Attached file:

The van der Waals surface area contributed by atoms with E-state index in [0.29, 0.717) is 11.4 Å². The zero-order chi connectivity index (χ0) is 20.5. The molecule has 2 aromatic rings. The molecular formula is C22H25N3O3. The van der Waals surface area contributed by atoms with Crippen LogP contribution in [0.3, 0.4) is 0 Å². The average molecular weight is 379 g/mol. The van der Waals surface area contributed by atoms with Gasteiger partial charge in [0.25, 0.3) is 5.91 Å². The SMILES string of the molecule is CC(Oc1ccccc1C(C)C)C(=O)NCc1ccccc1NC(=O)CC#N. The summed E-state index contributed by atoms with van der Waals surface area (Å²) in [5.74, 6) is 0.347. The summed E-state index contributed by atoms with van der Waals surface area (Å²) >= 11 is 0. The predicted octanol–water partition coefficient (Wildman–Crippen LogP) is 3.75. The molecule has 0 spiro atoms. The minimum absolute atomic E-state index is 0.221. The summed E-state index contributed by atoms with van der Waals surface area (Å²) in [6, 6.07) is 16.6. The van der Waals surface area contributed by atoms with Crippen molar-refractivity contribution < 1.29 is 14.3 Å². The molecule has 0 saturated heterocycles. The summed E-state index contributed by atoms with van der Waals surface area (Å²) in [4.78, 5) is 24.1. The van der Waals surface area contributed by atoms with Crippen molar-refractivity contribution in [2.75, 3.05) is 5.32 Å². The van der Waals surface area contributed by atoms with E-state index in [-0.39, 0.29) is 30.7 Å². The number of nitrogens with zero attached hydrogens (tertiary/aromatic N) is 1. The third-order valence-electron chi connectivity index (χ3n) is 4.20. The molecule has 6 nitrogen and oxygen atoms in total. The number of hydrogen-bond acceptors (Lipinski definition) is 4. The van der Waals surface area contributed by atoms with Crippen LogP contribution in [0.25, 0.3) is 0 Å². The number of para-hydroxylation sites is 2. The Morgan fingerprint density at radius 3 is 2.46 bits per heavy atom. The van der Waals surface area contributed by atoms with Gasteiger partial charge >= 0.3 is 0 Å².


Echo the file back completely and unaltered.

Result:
The van der Waals surface area contributed by atoms with E-state index in [0.29, 0.717) is 11.4 Å². The zero-order chi connectivity index (χ0) is 20.5. The molecule has 2 aromatic rings. The molecular formula is C22H25N3O3. The van der Waals surface area contributed by atoms with Crippen LogP contribution in [0.3, 0.4) is 0 Å². The average molecular weight is 379 g/mol. The van der Waals surface area contributed by atoms with Gasteiger partial charge in [0.25, 0.3) is 5.91 Å². The SMILES string of the molecule is CC(Oc1ccccc1C(C)C)C(=O)NCc1ccccc1NC(=O)CC#N. The summed E-state index contributed by atoms with van der Waals surface area (Å²) in [5.74, 6) is 0.347. The summed E-state index contributed by atoms with van der Waals surface area (Å²) >= 11 is 0. The predicted octanol–water partition coefficient (Wildman–Crippen LogP) is 3.75. The molecule has 0 spiro atoms. The minimum absolute atomic E-state index is 0.221. The summed E-state index contributed by atoms with van der Waals surface area (Å²) in [6, 6.07) is 16.6. The van der Waals surface area contributed by atoms with Crippen molar-refractivity contribution < 1.29 is 14.3 Å². The molecule has 0 saturated heterocycles. The summed E-state index contributed by atoms with van der Waals surface area (Å²) in [4.78, 5) is 24.1. The van der Waals surface area contributed by atoms with Crippen molar-refractivity contribution in [2.75, 3.05) is 5.32 Å². The van der Waals surface area contributed by atoms with E-state index in [-0.39, 0.29) is 30.7 Å². The number of nitrogens with zero attached hydrogens (tertiary/aromatic N) is 1. The third-order valence-electron chi connectivity index (χ3n) is 4.20. The molecule has 6 nitrogen and oxygen atoms in total. The number of hydrogen-bond acceptors (Lipinski definition) is 4. The van der Waals surface area contributed by atoms with Crippen LogP contribution in [0.25, 0.3) is 0 Å². The number of para-hydroxylation sites is 2. The Morgan fingerprint density at radius 3 is 2.46 bits per heavy atom. The van der Waals surface area contributed by atoms with Gasteiger partial charge >= 0.3 is 0 Å².